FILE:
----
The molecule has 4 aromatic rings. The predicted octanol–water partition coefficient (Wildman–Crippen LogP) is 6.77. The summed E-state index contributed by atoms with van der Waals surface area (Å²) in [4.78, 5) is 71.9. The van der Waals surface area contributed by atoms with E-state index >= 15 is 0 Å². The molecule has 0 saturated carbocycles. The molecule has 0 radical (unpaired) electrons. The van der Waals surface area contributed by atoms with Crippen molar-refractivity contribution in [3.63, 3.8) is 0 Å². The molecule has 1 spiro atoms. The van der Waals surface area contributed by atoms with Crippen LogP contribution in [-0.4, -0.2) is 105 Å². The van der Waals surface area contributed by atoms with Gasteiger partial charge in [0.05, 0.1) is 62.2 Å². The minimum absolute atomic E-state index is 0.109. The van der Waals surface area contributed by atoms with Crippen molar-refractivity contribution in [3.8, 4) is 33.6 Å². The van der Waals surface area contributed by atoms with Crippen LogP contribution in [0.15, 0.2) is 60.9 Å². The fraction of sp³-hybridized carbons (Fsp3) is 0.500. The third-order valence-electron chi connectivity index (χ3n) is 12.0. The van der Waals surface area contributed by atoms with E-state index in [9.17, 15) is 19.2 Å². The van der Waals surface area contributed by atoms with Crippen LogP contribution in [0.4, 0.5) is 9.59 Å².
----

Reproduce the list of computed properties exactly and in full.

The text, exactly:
The molecule has 4 aromatic rings. The predicted octanol–water partition coefficient (Wildman–Crippen LogP) is 6.77. The summed E-state index contributed by atoms with van der Waals surface area (Å²) in [4.78, 5) is 71.9. The van der Waals surface area contributed by atoms with E-state index >= 15 is 0 Å². The molecule has 0 saturated carbocycles. The molecule has 0 radical (unpaired) electrons. The van der Waals surface area contributed by atoms with Crippen molar-refractivity contribution in [3.63, 3.8) is 0 Å². The molecule has 1 spiro atoms. The van der Waals surface area contributed by atoms with Crippen LogP contribution in [-0.4, -0.2) is 105 Å². The van der Waals surface area contributed by atoms with Gasteiger partial charge in [0.05, 0.1) is 62.2 Å². The minimum absolute atomic E-state index is 0.109. The van der Waals surface area contributed by atoms with Crippen molar-refractivity contribution in [3.8, 4) is 33.6 Å². The van der Waals surface area contributed by atoms with Crippen LogP contribution in [0.15, 0.2) is 60.9 Å². The fraction of sp³-hybridized carbons (Fsp3) is 0.500. The third-order valence-electron chi connectivity index (χ3n) is 12.0. The van der Waals surface area contributed by atoms with E-state index in [9.17, 15) is 19.2 Å². The van der Waals surface area contributed by atoms with Crippen LogP contribution in [0.4, 0.5) is 9.59 Å².